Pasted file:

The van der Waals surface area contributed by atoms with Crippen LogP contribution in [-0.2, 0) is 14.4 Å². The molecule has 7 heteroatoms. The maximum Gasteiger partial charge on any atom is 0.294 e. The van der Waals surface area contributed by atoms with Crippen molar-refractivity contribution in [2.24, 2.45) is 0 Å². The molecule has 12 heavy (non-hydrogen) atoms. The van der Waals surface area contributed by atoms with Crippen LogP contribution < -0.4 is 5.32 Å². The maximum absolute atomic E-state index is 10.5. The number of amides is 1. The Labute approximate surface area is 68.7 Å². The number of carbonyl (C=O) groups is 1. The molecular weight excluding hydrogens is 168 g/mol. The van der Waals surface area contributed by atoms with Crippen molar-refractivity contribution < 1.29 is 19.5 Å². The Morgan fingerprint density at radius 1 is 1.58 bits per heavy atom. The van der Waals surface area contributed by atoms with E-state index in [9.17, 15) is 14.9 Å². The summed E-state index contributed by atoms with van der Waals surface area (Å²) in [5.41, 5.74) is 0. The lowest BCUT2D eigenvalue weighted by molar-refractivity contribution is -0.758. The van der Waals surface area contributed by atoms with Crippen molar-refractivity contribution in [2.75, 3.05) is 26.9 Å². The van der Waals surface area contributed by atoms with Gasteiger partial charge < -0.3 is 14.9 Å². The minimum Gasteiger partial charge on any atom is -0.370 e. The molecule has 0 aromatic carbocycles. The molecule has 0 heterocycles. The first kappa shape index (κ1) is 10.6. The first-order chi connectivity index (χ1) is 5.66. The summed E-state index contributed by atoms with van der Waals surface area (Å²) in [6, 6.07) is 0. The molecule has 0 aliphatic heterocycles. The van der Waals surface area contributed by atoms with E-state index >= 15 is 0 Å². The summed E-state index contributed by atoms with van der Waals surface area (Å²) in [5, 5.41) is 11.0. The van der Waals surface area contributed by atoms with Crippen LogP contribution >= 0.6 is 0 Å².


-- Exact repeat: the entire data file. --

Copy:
The van der Waals surface area contributed by atoms with Crippen LogP contribution in [-0.2, 0) is 14.4 Å². The molecule has 7 heteroatoms. The maximum Gasteiger partial charge on any atom is 0.294 e. The van der Waals surface area contributed by atoms with Crippen molar-refractivity contribution in [2.24, 2.45) is 0 Å². The molecule has 12 heavy (non-hydrogen) atoms. The van der Waals surface area contributed by atoms with Crippen LogP contribution < -0.4 is 5.32 Å². The maximum absolute atomic E-state index is 10.5. The number of amides is 1. The Labute approximate surface area is 68.7 Å². The number of carbonyl (C=O) groups is 1. The molecular weight excluding hydrogens is 168 g/mol. The van der Waals surface area contributed by atoms with Crippen molar-refractivity contribution < 1.29 is 19.5 Å². The Morgan fingerprint density at radius 1 is 1.58 bits per heavy atom. The van der Waals surface area contributed by atoms with E-state index in [9.17, 15) is 14.9 Å². The summed E-state index contributed by atoms with van der Waals surface area (Å²) in [5.41, 5.74) is 0. The lowest BCUT2D eigenvalue weighted by molar-refractivity contribution is -0.758. The van der Waals surface area contributed by atoms with Crippen molar-refractivity contribution in [2.75, 3.05) is 26.9 Å². The van der Waals surface area contributed by atoms with Gasteiger partial charge < -0.3 is 14.9 Å². The minimum Gasteiger partial charge on any atom is -0.370 e. The molecule has 0 aromatic carbocycles. The molecule has 0 heterocycles. The first kappa shape index (κ1) is 10.6. The first-order chi connectivity index (χ1) is 5.66. The summed E-state index contributed by atoms with van der Waals surface area (Å²) in [6, 6.07) is 0. The molecule has 0 aliphatic heterocycles. The van der Waals surface area contributed by atoms with E-state index >= 15 is 0 Å². The summed E-state index contributed by atoms with van der Waals surface area (Å²) in [5, 5.41) is 11.0. The van der Waals surface area contributed by atoms with Crippen LogP contribution >= 0.6 is 0 Å².